Two University of Victoria COVID-19 research projects aimed at finding solutions to the ongoing pandemic will receive funding from a digital tech group.
On Tuesday, the Digital Technology Supercluster, a network of hundreds of businesses from across Canada, announced that its $60-million COVID-19 program now includes projects that provide nationwide “solutions to urgent health care needs” stemming from the ongoing coronavirus pandemic.
“These projects focus on delivering digital solutions, including handheld diagnosis devices for use in rural and remote communities, virtual health care services – vital to protect patients from risk of infection – a forecasting model that accurately predicts mutations of the COVID-19 virus, and a platform that uses artificial intelligence to quickly identify new treatments,” DTS said in a press release.
As a result, two projects – one involving antibody design using artificial intelligence and another focusing on providing safe and effective home care during COVID-19 – at the University of Victoria (UVic) will receive funding from DTS, according to a release from the school.
“The pandemic has affected how we live, work and interact in our communities. We may not be able to change what is going on around us, but we can control how we react to it,” says Lisa Kalynchuk, UVic’s vice-president of research. “I am proud that UVic researchers are finding solutions that can potentially help our province and country emerge from the current situation with new knowledge that benefits society.”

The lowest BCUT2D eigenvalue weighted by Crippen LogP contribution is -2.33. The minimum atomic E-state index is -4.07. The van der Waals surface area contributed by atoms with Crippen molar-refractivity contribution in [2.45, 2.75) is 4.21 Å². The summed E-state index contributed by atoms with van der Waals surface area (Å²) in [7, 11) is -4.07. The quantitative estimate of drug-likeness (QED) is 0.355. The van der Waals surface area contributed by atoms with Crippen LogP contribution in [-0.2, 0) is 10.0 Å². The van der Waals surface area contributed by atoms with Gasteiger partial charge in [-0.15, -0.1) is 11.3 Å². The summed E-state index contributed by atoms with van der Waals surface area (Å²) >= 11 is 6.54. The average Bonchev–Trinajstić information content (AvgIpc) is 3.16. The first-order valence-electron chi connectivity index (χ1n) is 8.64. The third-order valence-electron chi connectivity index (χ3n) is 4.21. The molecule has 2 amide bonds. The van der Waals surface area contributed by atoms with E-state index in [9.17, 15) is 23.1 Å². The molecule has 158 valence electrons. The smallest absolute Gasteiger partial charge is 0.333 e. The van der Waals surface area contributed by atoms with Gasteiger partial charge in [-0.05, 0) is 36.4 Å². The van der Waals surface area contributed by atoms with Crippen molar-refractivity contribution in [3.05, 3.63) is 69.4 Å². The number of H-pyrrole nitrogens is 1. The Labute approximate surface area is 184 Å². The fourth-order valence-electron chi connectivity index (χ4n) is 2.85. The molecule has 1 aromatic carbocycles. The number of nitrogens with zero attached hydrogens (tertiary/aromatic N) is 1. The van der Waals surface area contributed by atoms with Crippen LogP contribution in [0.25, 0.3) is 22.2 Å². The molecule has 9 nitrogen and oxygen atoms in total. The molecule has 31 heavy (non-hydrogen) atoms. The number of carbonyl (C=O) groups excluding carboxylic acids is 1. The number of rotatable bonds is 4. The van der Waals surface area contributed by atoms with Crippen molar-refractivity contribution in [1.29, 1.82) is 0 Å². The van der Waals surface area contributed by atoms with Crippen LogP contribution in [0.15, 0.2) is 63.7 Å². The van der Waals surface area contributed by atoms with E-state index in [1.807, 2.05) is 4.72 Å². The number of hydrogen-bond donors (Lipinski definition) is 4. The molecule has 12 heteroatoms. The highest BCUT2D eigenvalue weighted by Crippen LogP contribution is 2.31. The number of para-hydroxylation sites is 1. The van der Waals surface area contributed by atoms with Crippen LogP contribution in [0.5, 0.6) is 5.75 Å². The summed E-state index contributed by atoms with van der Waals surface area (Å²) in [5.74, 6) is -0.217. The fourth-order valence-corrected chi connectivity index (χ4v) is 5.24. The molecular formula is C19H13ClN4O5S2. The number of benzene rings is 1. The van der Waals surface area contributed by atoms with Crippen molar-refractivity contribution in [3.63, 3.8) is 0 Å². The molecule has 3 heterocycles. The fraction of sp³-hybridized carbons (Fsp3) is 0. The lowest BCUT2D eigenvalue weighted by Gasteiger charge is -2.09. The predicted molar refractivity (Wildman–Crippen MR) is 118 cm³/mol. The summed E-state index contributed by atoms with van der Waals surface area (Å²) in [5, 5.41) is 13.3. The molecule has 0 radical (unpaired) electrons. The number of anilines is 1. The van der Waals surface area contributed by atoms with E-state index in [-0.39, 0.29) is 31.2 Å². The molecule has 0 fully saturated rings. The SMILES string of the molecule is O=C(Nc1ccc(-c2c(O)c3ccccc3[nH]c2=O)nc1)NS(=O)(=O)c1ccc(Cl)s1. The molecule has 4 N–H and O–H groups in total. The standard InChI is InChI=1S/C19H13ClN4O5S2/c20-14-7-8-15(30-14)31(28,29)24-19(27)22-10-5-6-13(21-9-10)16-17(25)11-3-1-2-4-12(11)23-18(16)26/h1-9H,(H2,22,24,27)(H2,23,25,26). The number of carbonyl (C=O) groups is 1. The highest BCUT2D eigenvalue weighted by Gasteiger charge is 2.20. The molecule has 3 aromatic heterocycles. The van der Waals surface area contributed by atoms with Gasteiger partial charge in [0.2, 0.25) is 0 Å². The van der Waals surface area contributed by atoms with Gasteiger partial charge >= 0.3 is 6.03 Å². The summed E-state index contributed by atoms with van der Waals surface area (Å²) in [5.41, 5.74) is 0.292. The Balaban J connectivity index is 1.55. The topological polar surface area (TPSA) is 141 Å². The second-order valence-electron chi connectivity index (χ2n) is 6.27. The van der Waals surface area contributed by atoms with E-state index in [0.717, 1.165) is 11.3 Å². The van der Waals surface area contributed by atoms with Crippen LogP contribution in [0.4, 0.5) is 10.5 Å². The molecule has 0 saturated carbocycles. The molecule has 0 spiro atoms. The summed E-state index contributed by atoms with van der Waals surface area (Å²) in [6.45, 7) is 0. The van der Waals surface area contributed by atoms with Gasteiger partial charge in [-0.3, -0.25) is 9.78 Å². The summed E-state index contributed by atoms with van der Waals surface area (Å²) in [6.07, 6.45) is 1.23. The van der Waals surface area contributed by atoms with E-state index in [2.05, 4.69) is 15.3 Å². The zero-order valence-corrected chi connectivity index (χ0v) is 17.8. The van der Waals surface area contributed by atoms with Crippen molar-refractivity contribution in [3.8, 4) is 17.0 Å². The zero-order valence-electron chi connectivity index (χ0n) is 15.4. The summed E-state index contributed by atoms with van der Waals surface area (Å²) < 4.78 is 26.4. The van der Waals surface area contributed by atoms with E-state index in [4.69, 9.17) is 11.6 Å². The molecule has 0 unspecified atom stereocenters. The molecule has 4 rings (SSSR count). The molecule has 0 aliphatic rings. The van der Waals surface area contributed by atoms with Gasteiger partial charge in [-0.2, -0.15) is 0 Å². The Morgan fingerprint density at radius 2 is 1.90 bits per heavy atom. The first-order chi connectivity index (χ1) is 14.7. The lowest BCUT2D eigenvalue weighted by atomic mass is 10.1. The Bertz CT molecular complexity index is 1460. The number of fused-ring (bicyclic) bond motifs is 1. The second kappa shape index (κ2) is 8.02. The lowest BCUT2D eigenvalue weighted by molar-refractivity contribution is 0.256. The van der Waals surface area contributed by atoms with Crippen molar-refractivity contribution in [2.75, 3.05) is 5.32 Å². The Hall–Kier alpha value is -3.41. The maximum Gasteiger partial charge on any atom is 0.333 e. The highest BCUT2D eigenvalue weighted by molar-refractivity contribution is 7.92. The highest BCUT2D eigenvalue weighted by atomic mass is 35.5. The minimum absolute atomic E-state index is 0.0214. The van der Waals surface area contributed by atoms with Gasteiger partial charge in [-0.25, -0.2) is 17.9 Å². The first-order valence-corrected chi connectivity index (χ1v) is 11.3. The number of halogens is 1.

The project involving antibody design using artificial intelligence will use AI to “fast-track the complex task” of developing antibodies needed for a vaccine and effective treatments for COVID-19 and is a joint effort between the university and Variational AI and Zymeworks, according to UVic.
“Using a technique known as X-ray crystallography, our research team will generate 3D maps of the computer-designed antibodies,” says Martin Boulanger, a biochemistry professor at UVic.
The school says the AI-powered platform will eventually help to “identify new treatments to protect Canadians against COVID-19” and other diseases, which, they say will save time and money.
“In some ways this process can be considered a form of cartography where mapping the surface of a protein is similar to mapping landscape topography. The final map will provide valuable insights into the computer models and how well the custom-designed antibodies can be used to treat COVID-19 and other serious diseases,” Boulanger added.
The other project, which focuses on home care patients and caregivers, will focus on increasing “the functionality of an existing digital toolkit used by AlayaCare, and accelerate the ability to deliver the COVID-19 specific functions including alerting service providers in real-time about symptomatic employees or patients,” according to UVic.